Snoring and Apnea 2018-03-05T20:56:49+01:00

Snoring And Obstructive Sleep Apnea

Your sleep impacts every aspect of your health and daily life. Sleeping well helps you look, feel and perform your best. But a sleep problem can be harmful to your health and well-being. One of the most common sleep problems is snoring.

Snoring is a harsh sound that occurs during sleep when soft tissue in the upper airway vibrates as you breathe. Snoring is extremely common in men, but also occurs frequently in women, especially during pregnancy and after menopause. Obesity, nasal obstruction, alcohol, smoking and anxiolytics all increase the risk of snoring.

The sound of snoring can be a nuisance to your partner, but loud snoring can wake the person who snores, too, fragmenting and un-refreshing sleep and may indicate a serious health condition.

As matter of fact loud and frequent snoring is a common sign of obstructive sleep apnea.

Sleep apnea is a chronic condition that occurs when your muscles relax during sleep, allowing soft tissue to collapse and block the airway. As a result, repeated breathing pauses occur, which often reduce your oxygen levels, and are followed by brief awakenings that disturb your sleep.

Treating obstructive sleep apnea is incredibly important because if left untreated, sleep apnea can cause excessive daytime sleepiness or fatigue, morning headaches and memory loss, increasing the risk of drowsy driving and workplace accidents. Besides, untreated sleep apnea raises the risk for serious health problems:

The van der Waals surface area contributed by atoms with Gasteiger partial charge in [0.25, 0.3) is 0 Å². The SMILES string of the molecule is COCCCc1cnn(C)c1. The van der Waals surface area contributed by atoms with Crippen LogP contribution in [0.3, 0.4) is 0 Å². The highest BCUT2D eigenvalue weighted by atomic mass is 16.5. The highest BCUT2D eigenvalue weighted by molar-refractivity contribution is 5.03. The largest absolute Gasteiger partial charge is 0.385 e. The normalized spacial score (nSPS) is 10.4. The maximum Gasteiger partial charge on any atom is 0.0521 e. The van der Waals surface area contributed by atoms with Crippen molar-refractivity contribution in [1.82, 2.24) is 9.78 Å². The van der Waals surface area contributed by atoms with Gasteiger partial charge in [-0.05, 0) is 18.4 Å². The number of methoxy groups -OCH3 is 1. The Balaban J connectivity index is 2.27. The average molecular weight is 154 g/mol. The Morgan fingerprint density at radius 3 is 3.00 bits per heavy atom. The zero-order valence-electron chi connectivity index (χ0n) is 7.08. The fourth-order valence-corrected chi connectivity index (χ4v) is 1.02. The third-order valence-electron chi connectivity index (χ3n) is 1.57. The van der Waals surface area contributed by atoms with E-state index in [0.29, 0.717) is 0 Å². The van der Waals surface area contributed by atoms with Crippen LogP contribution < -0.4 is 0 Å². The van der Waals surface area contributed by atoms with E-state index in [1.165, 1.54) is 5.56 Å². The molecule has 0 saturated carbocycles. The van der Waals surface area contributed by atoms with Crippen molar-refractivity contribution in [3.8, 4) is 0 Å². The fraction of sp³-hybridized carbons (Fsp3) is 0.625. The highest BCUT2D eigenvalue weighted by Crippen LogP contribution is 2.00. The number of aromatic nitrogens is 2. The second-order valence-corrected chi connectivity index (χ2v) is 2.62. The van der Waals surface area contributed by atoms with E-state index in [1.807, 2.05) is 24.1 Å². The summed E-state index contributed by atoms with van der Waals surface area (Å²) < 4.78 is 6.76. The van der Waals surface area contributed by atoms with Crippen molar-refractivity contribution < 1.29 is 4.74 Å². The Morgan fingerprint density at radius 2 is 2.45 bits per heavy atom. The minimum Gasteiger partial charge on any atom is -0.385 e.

• High blood pressure

  • Stroke

  • Heart disease

  • Diabetes

  • Chronic acid reflux

  • Erectile dysfunction

The most common treatment for sleep apnea is continuous positive airway pressure (CPAP) therapy. The CPAP machine keeps your airway open by providing forced air through flexible tubing. CPAP therapy requires you to wear a mask as you sleep. Although CPAP therapy is effective, some people are unable to adhere to it.

In severe cases if you are unable to tolerate CPAP therapy, but as first choice in mild to moderate OSAS, an oral appliance can be the treatment. Many people like an oral appliance because it is comfortable, quiet, portable and easy to wear.

The oral sleep appliance is worn in the mouth only while you sleep and fits like a sports mouth guard or an orthodontic retainer. Oral appliances support your jaw in a forward position to help maintain an open upper airway.

However, losing weight, avoiding alcohol and smoking, and sleeping on your side also can help reduce snoring.